The veterinary team concluded that Lilly’s right front leg could not be repaired and the only option would be to amputate the entire limb. Lilly braved this surgery on Saturday, May 5. After a short recovery she endured a second surgery to repair her pelvis and rear left leg—which is now supported with steel plates. Lilly’s life will never be the same as she will be unable to bear weight or walk without assistance for the first few months after her surgery. Still, the veterinary team at Angell is optimistic that the spirit she showed as she rescued Christine may be just the trait that sees her through this new phase of her life.
Said Dr. Meg Whalen, a staff criticalist at Angell’s Emergency and Critical Care unit: “As a 24/7 emergency care hospital it’s fair to say that we have ‘seen it all’ with respect to companion animal emergencies. However, Lilly’s selfless bravery has captured the hearts of our entire staff. Her injuries are very serious and her road to recovery will be long. But she’s got the character and spirit that sometimes trumps all of our medical advances when it comes to recovery. I think she’s got what it takes to get back to her former self.”
Donations Sought to Offset Lilly’s Care
Because of the severity of Lilly’s injuries and the extensive treatment she required, the MSPCA-Angell has provided financial aid through its Pet Care Assistance program to help cover the cost of Lilly’s care. In addition to supporting other MSPCA programs, Pet Care Assistance provides financial aid to families whose animals need emergency, intermediate and critical care at Angell. Readers who would like to donate to Pet Care Assistance can navigate to www.mspca.org/helplilly.
Hero Dog Challenges the Public’s Perception of Pit Bulls
At a time when Pit Bulls are maligned and erroneously stereotyped as violent or unfriendly, Lilly’s bravery is testimony to the true nature of these amazing dogs. Far from being aggressive, unfriendly or indifferent, Lilly is a bona fide hero and an ambassador for Pit Bulls everywhere. The MSPCA-Angell’s Advocacy, Law Enforcement and Adoption Center teams have worked for years to challenge the notion that Pit Bulls are innately dangerous. It is only recently that Pit Bulls have been cast erroneously as villains. At the height of the breed stature in the early 20th century they were often seen as the most decorated heroes in the U.S. Lilly has demonstrated the unconditional love and loyalty that is a hallmark of Pit Bulls—and many, many other dogs as well.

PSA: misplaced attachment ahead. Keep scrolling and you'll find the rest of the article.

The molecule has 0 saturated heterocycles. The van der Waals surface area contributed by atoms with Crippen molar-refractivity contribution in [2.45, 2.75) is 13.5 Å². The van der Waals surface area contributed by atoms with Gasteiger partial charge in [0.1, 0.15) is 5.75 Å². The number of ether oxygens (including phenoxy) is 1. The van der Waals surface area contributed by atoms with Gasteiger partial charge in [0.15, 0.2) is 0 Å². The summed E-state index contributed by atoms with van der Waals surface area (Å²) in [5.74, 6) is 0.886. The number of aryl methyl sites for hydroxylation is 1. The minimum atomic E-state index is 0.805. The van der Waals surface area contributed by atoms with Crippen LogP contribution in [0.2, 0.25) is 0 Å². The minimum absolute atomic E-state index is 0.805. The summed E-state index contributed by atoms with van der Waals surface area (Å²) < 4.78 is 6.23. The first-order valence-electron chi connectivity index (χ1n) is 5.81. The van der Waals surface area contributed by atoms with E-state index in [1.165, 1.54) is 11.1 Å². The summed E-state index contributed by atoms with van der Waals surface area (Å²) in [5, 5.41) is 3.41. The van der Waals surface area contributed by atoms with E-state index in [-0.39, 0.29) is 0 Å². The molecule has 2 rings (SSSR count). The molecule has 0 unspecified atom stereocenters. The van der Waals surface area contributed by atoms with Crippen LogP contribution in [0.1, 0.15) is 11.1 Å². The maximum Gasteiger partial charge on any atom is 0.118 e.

Said Jean Weber, the MSPCA’s director of animal protection: “Lilly’s story has moved us all beyond measure. I hope her actions will underscore the truth about Pit Bulls—that they are amazing animals and are as devoted to their family as any other dog.”
Once Lilly fully recovers from her surgeries she will go home to live with David, his girlfriend and their two Golden Retrievers (whom Lilly adores). Christine has moved in with David to help with Lilly’s convalescence. Lilly’s recovery will be monitored regularly by the veterinary team at Angell to ensure she has every chance of returning to her former self.
For more information about Angell Animal Medical Center’s Emergency and Critical Care Services click here.
Angell Animal Medical Center cares for more than 50,000 animals a year and is one of the most acclaimed veterinary practices in the country. Angell has 67 doctors and an experienced support staff who work as a team to ensure high quality general wellness, emergency and specialty care. With 31 board-certified specialists and technology that includes an MRI specifically designed for animals, Angell is committed to providing a broad range of specialized expertise and experience, but delivers this care with one-on-one compassion that animals and their owners deserve. Angell is open for emergencies 24 hours of every day of the year, and offers night and weekend appointments with our specialty services.